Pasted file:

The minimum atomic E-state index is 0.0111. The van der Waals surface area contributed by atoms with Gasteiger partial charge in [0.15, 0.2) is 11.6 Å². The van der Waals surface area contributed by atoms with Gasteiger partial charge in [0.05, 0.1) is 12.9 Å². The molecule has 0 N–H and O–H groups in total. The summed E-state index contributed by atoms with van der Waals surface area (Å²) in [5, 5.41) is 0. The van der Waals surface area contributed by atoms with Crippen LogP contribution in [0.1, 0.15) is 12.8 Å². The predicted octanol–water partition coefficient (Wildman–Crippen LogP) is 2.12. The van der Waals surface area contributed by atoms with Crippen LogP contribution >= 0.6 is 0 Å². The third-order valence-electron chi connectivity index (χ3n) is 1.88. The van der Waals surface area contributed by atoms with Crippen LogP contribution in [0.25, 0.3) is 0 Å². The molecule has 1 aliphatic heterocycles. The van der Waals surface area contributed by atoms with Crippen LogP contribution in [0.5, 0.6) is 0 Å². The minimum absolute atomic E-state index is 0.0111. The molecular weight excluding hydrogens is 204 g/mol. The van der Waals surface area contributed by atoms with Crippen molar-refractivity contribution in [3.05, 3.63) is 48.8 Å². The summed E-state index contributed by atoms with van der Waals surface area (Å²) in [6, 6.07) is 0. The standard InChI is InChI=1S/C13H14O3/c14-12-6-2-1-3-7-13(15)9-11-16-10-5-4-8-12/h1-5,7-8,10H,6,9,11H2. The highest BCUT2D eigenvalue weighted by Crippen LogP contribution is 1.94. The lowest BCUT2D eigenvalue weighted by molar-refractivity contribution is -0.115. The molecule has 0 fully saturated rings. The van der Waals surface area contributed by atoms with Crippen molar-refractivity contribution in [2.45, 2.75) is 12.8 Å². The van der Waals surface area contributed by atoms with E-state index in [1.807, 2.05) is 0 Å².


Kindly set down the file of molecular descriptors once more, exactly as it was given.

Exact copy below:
The minimum atomic E-state index is 0.0111. The van der Waals surface area contributed by atoms with Gasteiger partial charge in [0.15, 0.2) is 11.6 Å². The van der Waals surface area contributed by atoms with Gasteiger partial charge in [0.05, 0.1) is 12.9 Å². The molecule has 0 N–H and O–H groups in total. The summed E-state index contributed by atoms with van der Waals surface area (Å²) in [5, 5.41) is 0. The van der Waals surface area contributed by atoms with Crippen LogP contribution in [0.1, 0.15) is 12.8 Å². The predicted octanol–water partition coefficient (Wildman–Crippen LogP) is 2.12. The van der Waals surface area contributed by atoms with Crippen LogP contribution >= 0.6 is 0 Å². The third-order valence-electron chi connectivity index (χ3n) is 1.88. The van der Waals surface area contributed by atoms with Crippen LogP contribution in [0.25, 0.3) is 0 Å². The molecule has 1 aliphatic heterocycles. The van der Waals surface area contributed by atoms with Crippen LogP contribution in [0.5, 0.6) is 0 Å². The minimum absolute atomic E-state index is 0.0111. The molecular weight excluding hydrogens is 204 g/mol. The van der Waals surface area contributed by atoms with Crippen molar-refractivity contribution in [3.05, 3.63) is 48.8 Å². The summed E-state index contributed by atoms with van der Waals surface area (Å²) in [6, 6.07) is 0. The standard InChI is InChI=1S/C13H14O3/c14-12-6-2-1-3-7-13(15)9-11-16-10-5-4-8-12/h1-5,7-8,10H,6,9,11H2. The highest BCUT2D eigenvalue weighted by Crippen LogP contribution is 1.94. The lowest BCUT2D eigenvalue weighted by molar-refractivity contribution is -0.115. The molecule has 0 fully saturated rings. The van der Waals surface area contributed by atoms with Crippen molar-refractivity contribution in [2.45, 2.75) is 12.8 Å². The van der Waals surface area contributed by atoms with E-state index in [1.807, 2.05) is 0 Å².